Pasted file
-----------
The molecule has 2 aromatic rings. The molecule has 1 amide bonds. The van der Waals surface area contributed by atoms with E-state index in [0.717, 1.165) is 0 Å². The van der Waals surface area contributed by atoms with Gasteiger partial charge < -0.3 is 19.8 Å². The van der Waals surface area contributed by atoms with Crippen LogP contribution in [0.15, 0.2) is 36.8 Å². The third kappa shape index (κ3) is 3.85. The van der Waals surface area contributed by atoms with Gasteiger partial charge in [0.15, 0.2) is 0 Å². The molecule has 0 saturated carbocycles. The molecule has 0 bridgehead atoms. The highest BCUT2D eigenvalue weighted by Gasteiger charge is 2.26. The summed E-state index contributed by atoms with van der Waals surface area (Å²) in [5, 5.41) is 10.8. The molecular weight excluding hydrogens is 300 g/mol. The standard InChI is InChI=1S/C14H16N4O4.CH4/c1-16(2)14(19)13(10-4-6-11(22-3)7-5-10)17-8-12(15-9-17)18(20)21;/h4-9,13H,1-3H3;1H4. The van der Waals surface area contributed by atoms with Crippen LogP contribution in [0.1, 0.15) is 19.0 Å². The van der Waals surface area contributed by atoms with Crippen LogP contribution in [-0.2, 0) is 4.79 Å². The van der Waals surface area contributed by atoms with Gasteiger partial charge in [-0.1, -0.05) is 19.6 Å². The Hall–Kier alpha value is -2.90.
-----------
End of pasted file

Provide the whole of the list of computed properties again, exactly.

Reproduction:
The molecule has 2 aromatic rings. The molecule has 1 amide bonds. The van der Waals surface area contributed by atoms with E-state index in [0.717, 1.165) is 0 Å². The van der Waals surface area contributed by atoms with Gasteiger partial charge < -0.3 is 19.8 Å². The van der Waals surface area contributed by atoms with Crippen LogP contribution in [0.15, 0.2) is 36.8 Å². The third kappa shape index (κ3) is 3.85. The van der Waals surface area contributed by atoms with Gasteiger partial charge in [0.15, 0.2) is 0 Å². The molecule has 0 saturated carbocycles. The molecule has 0 bridgehead atoms. The highest BCUT2D eigenvalue weighted by Gasteiger charge is 2.26. The summed E-state index contributed by atoms with van der Waals surface area (Å²) in [5, 5.41) is 10.8. The molecular weight excluding hydrogens is 300 g/mol. The standard InChI is InChI=1S/C14H16N4O4.CH4/c1-16(2)14(19)13(10-4-6-11(22-3)7-5-10)17-8-12(15-9-17)18(20)21;/h4-9,13H,1-3H3;1H4. The van der Waals surface area contributed by atoms with Crippen LogP contribution in [0.1, 0.15) is 19.0 Å². The van der Waals surface area contributed by atoms with Crippen LogP contribution in [-0.2, 0) is 4.79 Å². The van der Waals surface area contributed by atoms with Gasteiger partial charge in [-0.1, -0.05) is 19.6 Å². The Hall–Kier alpha value is -2.90.